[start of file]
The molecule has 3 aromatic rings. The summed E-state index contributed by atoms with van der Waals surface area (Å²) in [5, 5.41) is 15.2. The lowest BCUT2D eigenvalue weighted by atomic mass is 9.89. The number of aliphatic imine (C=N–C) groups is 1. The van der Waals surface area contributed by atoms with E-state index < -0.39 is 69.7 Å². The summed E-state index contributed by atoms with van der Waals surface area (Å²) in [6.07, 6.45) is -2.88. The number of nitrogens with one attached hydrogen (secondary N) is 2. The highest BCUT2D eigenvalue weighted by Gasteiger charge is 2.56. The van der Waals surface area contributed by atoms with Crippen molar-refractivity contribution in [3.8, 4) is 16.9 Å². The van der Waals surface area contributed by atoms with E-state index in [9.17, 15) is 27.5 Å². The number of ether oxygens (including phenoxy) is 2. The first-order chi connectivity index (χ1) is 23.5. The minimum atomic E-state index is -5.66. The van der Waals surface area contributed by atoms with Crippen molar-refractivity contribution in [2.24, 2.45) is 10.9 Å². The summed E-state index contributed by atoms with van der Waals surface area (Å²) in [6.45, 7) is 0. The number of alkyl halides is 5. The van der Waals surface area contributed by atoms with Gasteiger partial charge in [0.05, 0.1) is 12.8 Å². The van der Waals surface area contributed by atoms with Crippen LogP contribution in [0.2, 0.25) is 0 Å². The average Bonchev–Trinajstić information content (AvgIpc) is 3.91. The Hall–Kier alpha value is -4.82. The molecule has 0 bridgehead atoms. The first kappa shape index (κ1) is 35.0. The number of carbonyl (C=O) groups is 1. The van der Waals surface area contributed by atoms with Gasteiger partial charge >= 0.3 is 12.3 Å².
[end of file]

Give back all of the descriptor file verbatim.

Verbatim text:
The molecule has 3 aromatic rings. The summed E-state index contributed by atoms with van der Waals surface area (Å²) in [5, 5.41) is 15.2. The lowest BCUT2D eigenvalue weighted by atomic mass is 9.89. The number of aliphatic imine (C=N–C) groups is 1. The van der Waals surface area contributed by atoms with E-state index < -0.39 is 69.7 Å². The summed E-state index contributed by atoms with van der Waals surface area (Å²) in [6.07, 6.45) is -2.88. The number of nitrogens with one attached hydrogen (secondary N) is 2. The highest BCUT2D eigenvalue weighted by Gasteiger charge is 2.56. The van der Waals surface area contributed by atoms with Crippen molar-refractivity contribution in [3.8, 4) is 16.9 Å². The van der Waals surface area contributed by atoms with E-state index in [9.17, 15) is 27.5 Å². The number of ether oxygens (including phenoxy) is 2. The first-order chi connectivity index (χ1) is 23.5. The minimum atomic E-state index is -5.66. The van der Waals surface area contributed by atoms with Crippen molar-refractivity contribution in [2.24, 2.45) is 10.9 Å². The summed E-state index contributed by atoms with van der Waals surface area (Å²) in [6.45, 7) is 0. The number of alkyl halides is 5. The van der Waals surface area contributed by atoms with Gasteiger partial charge in [0.05, 0.1) is 12.8 Å². The van der Waals surface area contributed by atoms with Crippen LogP contribution in [0.2, 0.25) is 0 Å². The average Bonchev–Trinajstić information content (AvgIpc) is 3.91. The Hall–Kier alpha value is -4.82. The molecule has 0 bridgehead atoms. The first kappa shape index (κ1) is 35.0. The number of carbonyl (C=O) groups is 1. The van der Waals surface area contributed by atoms with Gasteiger partial charge >= 0.3 is 12.3 Å².